Progress with Progress Guarantees - PowerPoint PPT Presentation

progress with progress guarantees l.
Skip this Video
Loading SlideShow in 5 Seconds..
Progress with Progress Guarantees PowerPoint Presentation
Progress with Progress Guarantees

play fullscreen
1 / 36
Download Presentation
Views
Download Presentation

Progress with Progress Guarantees

Presentation Transcript

  1. Progress with Progress Guarantees Erez Petrank - Technion Based on joint work with Anastasia Braginsky, Alex Kogan, MadanlalMusuvathi, FilipPizlo, and BjarneSteensgaard.

  2. Responsive Parallelism • Develop responsive parallel systems by developing stronger algorithms and better system support. • Main tool: progress guarantees. • Guaranteed responsiveness, good scalability, avoidingdeadlocks and livelocks. • Particularly important in several domains • real-time systems • Interactive systems (also OS’s) • operating under service level agreement. • Always good to have • If performance is not harmed too much.

  3. A Progress Guarantee • Intuitively: “ No matter which interleaving is scheduled, my program will make progress. ” • “Progress” is something the developer defines. • Specific lines of code

  4. Progress Guarantees Great guarantee, but difficult to achieve. • Wait-Freedom • If you schedule enough steps of any thread, it will make progress. • Lock-Freedom • If you schedule enough steps across all threads, one of them will make progress. The middle way ? • Obstruction-Freedom • If you let any thread run alone for enough steps, it will make progress. Somewhat weak.

  5. This Talk • Advances with progress guarantees. • Some of it is work-in-progress. • Attempts for lock-free garbage collection [PLDI 08, ISMM 07] • Bounded lock-freedom and lock-free system services [PLDI 09] • A lock-free locality-conscious linked-list [ICDCN 11] • A Lock-free balanced tree [submitted] • A wait-free queue [PPOPP 11] • Making wait-freedom fast [submitted]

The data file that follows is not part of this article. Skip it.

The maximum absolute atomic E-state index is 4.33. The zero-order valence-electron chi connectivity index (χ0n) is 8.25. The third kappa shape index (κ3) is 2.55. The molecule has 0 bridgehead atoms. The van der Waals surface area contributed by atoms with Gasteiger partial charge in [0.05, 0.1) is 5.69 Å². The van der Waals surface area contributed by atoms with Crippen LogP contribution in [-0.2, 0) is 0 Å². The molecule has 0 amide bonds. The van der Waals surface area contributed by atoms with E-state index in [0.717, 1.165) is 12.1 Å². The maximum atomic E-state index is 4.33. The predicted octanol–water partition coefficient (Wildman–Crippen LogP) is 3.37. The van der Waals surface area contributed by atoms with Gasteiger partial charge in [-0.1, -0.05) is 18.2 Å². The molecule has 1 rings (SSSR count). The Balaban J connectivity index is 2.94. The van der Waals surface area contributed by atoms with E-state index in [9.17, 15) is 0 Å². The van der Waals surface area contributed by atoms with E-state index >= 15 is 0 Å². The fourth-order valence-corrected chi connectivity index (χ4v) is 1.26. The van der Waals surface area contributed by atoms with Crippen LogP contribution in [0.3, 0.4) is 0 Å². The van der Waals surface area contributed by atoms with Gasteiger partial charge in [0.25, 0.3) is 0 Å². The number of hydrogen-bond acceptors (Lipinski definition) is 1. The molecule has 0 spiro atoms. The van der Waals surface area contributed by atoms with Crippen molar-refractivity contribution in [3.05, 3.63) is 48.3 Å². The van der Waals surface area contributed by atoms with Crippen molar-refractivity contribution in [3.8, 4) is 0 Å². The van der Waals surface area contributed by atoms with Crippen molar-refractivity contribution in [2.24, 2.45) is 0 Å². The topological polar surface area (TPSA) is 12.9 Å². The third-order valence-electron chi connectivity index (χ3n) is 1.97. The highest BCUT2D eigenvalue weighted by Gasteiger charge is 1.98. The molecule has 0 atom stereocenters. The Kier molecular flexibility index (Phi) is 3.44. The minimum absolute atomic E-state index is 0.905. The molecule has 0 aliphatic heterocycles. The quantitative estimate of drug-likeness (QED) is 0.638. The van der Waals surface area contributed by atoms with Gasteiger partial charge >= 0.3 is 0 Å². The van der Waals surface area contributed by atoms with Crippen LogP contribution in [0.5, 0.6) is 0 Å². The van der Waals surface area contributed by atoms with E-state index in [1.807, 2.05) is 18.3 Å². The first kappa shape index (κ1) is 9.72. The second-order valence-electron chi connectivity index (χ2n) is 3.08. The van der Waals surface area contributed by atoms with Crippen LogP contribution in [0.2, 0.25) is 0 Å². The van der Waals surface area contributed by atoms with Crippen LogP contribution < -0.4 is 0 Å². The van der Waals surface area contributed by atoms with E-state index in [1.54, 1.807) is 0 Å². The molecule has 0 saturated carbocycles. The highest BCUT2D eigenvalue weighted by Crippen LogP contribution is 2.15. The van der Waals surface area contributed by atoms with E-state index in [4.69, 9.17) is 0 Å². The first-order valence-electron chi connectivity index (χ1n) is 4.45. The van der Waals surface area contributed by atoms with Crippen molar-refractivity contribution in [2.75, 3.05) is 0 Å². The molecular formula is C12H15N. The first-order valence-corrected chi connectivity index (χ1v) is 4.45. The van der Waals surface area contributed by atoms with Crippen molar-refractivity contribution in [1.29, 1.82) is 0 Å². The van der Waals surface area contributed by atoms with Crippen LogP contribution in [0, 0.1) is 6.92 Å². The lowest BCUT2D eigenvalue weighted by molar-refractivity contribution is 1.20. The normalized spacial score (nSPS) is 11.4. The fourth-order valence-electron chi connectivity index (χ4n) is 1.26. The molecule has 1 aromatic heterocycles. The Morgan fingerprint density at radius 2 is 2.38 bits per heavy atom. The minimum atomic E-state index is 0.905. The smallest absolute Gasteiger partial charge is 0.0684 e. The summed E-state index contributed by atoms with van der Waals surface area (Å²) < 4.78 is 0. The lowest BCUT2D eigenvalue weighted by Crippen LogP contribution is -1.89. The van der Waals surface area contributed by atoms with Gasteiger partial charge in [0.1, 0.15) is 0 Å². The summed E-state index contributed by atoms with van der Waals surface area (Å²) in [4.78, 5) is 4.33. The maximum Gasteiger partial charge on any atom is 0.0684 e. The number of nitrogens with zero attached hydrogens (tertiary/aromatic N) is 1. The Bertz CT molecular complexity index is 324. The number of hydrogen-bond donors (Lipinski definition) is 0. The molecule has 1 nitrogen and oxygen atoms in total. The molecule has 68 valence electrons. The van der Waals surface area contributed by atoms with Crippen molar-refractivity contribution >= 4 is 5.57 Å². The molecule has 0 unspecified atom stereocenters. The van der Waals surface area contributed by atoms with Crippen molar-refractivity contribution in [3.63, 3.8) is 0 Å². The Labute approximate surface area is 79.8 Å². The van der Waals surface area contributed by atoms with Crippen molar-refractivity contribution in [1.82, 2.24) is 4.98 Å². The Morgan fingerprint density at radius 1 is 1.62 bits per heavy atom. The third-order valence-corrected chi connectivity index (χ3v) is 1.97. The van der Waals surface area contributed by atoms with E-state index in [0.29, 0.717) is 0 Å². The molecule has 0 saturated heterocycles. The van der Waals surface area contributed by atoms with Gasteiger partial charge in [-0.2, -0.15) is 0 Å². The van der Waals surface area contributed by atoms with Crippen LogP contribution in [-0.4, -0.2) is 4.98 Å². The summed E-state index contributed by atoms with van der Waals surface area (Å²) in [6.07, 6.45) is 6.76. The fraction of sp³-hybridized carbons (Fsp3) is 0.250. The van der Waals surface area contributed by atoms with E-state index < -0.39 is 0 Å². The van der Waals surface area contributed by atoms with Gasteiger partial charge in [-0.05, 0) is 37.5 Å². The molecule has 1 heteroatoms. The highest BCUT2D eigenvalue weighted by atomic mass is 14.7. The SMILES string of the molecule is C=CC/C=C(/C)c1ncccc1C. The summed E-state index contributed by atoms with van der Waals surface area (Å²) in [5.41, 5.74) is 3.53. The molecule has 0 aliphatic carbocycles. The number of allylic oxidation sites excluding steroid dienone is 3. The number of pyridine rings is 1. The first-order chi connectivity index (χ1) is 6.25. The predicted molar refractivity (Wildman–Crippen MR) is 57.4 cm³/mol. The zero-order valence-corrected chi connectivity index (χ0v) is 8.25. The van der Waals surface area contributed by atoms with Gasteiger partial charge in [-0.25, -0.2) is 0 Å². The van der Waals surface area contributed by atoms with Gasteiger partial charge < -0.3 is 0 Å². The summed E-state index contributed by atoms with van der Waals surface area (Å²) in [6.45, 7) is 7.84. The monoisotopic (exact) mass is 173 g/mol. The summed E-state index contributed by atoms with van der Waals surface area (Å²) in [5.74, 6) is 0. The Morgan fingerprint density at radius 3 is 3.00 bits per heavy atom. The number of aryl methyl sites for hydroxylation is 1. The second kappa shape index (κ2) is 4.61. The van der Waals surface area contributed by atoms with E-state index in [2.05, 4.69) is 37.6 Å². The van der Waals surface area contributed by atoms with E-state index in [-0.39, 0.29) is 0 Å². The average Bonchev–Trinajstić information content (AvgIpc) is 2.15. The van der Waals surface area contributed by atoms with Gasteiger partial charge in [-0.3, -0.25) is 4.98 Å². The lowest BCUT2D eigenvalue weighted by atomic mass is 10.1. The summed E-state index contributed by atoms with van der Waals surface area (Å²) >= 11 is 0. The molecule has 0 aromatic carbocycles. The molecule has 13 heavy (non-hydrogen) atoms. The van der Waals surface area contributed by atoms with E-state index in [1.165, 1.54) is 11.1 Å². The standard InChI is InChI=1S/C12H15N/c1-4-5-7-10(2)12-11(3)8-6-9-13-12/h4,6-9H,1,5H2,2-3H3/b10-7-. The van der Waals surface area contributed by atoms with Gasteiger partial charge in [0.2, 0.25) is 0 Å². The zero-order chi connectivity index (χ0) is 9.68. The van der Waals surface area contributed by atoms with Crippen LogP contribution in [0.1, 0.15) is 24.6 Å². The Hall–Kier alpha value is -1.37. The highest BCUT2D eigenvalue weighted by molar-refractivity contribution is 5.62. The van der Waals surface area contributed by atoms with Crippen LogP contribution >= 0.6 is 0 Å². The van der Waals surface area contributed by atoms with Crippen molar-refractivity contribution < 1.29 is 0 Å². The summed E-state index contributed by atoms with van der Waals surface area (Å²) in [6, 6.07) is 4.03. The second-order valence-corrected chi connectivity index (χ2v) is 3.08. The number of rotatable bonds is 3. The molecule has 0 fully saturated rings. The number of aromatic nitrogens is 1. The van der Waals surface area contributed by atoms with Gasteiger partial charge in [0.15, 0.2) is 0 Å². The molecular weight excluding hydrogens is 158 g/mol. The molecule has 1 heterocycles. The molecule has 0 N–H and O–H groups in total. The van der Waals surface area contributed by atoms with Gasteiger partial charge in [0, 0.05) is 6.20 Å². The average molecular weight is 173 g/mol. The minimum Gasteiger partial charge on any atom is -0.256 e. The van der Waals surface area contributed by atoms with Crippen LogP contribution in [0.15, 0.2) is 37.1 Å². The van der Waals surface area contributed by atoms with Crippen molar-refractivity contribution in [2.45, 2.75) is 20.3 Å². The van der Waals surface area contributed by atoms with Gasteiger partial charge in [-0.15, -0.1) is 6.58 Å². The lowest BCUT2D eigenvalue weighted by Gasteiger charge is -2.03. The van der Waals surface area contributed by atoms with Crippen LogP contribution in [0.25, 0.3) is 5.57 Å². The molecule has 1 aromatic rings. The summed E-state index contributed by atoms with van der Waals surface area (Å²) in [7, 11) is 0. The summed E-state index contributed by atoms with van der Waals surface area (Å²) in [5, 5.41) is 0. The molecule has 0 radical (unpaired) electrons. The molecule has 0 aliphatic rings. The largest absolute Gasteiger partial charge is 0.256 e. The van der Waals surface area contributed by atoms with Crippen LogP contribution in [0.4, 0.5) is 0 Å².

6. A Lock-Free Garbage Collector • There is no such thing right now. • A recent line of work on real-time GC, allows moving objects concurrently (while the program accesses them). • See Pizlo, Petrank, and Steensgaard at [ISMM 2007, PLDI 2008]. What does it mean to “support” lock-freedom?

  7. Services Supporting Lock-Freedom

  8. Services Supporting Lock-Freedom • Consider system services: event counters,memory management, micro-code interpreters, caching, paging, etc. • Normally, designs of lock-free algorithms assume that the underlying system operations do not foil lock-freedom.

  9. Can We Trust Services to Support Lock-Freedom ? • Valois’ lock-free linked-list algorithm has a well known C++ implementation, which uses the C++ new operation. • A hardware problem: lock Free algorithms typically use CAS or LL/SC, but LL/SC implementations are typically weak: spurious failures are permitted. • Background threads increase the chaos (if syncing on shared variables). Conclusion: system support matters.

  10. In the Paper • Definition of a lock-free supporting service (including GC), • Definition of a lock-free program that uses services, • A composition theorem for the two. • Also: bounded lock-freedom Musuvathi, Petrank, and Steensgaard. Progress Guarantee via Bounded Lock-Freedom. [PLDI 2009]

  11. Open Questions for Progress Guarantees • Some important lock-free data structures are not known • Can we build a balanced tree? • Wait-free data structures are difficult to design. • Can we design some basic ones? • Wait-free implementations are slow. • Can we make them fast?